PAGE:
Mike,  your post caused me to add another comment about how I set up my saw and saw safety. Small saws are not really the type of saw you can easiluy make a sled for.  I have several sleds that I have made over the years and some use the double tracks on the table.  However the one i use most for the most accurate cut is the one with a single track.  I seldom use the ones that straddle the blade as it is not needed for what I do and the method of work that I do.  I rough cut to length my lumber on a radial saw and then finish cut it using either the sled or the slide table.  What I was discussing in the post of earlier date was referring to using a single slide making it cut accurate to the one miter slide blade assembly.  In this I simple build the sled platform about an inch or so bigger than where the blade will cut it off.  Run the piece through the blade and then use the cut edge to aline the fence.  This gives you a line where the cuts will be made each time and you set he fence of the sled to this line and you can check it making a single cut across a piece of plywood and checking the cut using a accurate square.  To verrify the accuracy of a framing square place it with the tongue on a straight  edge like the cut line you made on the sled, draw a line against the square and then flip it over with the tongue pointing the opposite direction against the straight edge and again draw a line.  If accurate the two line will be equal spaced along the intire length,  To fix an inaccurate square simple pean the square body at the intersection of the tongue and body on the inside to open the square and on the body of the square at the tongue and the body outside to close the square.  Becareful it does not take much to move the square .

Mike Kahle said:

Not trying to hijack this thread, but since this is still on topic, maybe this can help others...

Jay, I tried the method you describe but did the cut in the middle of the sled, not the end. Using the guides on either side of the blade. I used the slot to true up the fence. Then I did the 5 cut test to see if the fence was actually true or not. First time it was off by 1/4 inch at the top of the fifth cut, the second time it was off by 3/16 inch at the bottom of the cut. I soon figured out that my 10 inch blade (a black and decker 40 tooth carbide tooth blade) bent and flopped when it was cutting, all on its own. I can set the regular fence 1 inch away from the blade, and do a cut, it will be exactly 1 inch wide, then do it again without touching the blade and the cut will be 1/16 to 1/8 shy or over the inch... and the opposite of that cut for the third cut....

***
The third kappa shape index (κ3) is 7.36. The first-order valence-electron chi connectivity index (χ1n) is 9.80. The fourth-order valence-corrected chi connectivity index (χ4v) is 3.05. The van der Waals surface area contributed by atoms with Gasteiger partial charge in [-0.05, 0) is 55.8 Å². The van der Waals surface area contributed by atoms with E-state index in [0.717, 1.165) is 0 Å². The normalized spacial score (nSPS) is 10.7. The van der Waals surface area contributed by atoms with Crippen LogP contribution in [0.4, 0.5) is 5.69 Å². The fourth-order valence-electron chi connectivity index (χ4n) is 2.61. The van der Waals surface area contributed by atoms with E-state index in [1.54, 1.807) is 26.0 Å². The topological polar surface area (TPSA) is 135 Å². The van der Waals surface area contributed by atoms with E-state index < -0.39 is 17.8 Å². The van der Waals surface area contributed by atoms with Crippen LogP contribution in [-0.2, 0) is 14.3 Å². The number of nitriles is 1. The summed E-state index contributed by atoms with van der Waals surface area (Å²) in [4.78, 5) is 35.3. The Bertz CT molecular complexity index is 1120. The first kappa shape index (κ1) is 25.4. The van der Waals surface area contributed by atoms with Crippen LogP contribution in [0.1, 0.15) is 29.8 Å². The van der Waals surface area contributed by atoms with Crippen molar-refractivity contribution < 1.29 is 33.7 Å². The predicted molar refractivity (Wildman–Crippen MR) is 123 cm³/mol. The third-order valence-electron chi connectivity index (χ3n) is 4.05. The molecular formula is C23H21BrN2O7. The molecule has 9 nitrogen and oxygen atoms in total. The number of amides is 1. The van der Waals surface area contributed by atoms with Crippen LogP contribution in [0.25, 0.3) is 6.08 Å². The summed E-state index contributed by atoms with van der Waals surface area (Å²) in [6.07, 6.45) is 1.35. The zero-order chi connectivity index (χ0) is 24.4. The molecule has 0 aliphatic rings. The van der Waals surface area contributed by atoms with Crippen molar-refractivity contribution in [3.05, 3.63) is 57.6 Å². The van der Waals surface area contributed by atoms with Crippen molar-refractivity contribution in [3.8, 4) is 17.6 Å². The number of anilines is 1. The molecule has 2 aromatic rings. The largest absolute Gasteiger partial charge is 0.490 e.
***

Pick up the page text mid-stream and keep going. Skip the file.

Is this normal? the blade seems as this as the others I have. It is a new one that I just bought and put on.

Is this because I have a cheap Delta ShopMaster?

The miter guides on the Delta Shopmaster is a keyhole slot.... is not a true square and is not deep at all... extremely hard to make runners for this thing...

Mike, check for any end play in the motor/arbor assembly. I had a similar problem with a Ryobi BTS 21. I would set the fence up with a carpenter square and the cut would invariably be 1/16" off toward the fence. Left tilt direct drive saw. I finally discovered there was enough end play in the motor that the whole mess would move on power up. Sold that saw.....

Mike Kahle said:

Not trying to hijack this thread, but since this is still on topic, maybe this can help others...

Jay, I tried the method you describe but did the cut in the middle of the sled, not the end. Using the guides on either side of the blade. I used the slot to true up the fence. Then I did the 5 cut test to see if the fence was actually true or not. First time it was off by 1/4 inch at the top of the fifth cut, the second time it was off by 3/16 inch at the bottom of the cut. I soon figured out that my 10 inch blade (a black and decker 40 tooth carbide tooth blade) bent and flopped when it was cutting, all on its own. I can set the regular fence 1 inch away from the blade, and do a cut, it will be exactly 1 inch wide, then do it again without touching the blade and the cut will be 1/16 to 1/8 shy or over the inch... and the opposite of that cut for the third cut....

Is this normal? the blade seems as this as the others I have. It is a new one that I just bought and put on.

Is this because I have a cheap Delta ShopMaster?

The miter guides on the Delta Shopmaster is a keyhole slot.... is not a true square and is not deep at all... extremely hard to make runners for this thing...

Jay - Nice write up on setting up a table saw and table saw safety, THANKS.

Question - Since you only run your sleds off one side, do you think a fall off table is a good idea? I've always run both sides but have been considering another sled and have been wondering about that aspect.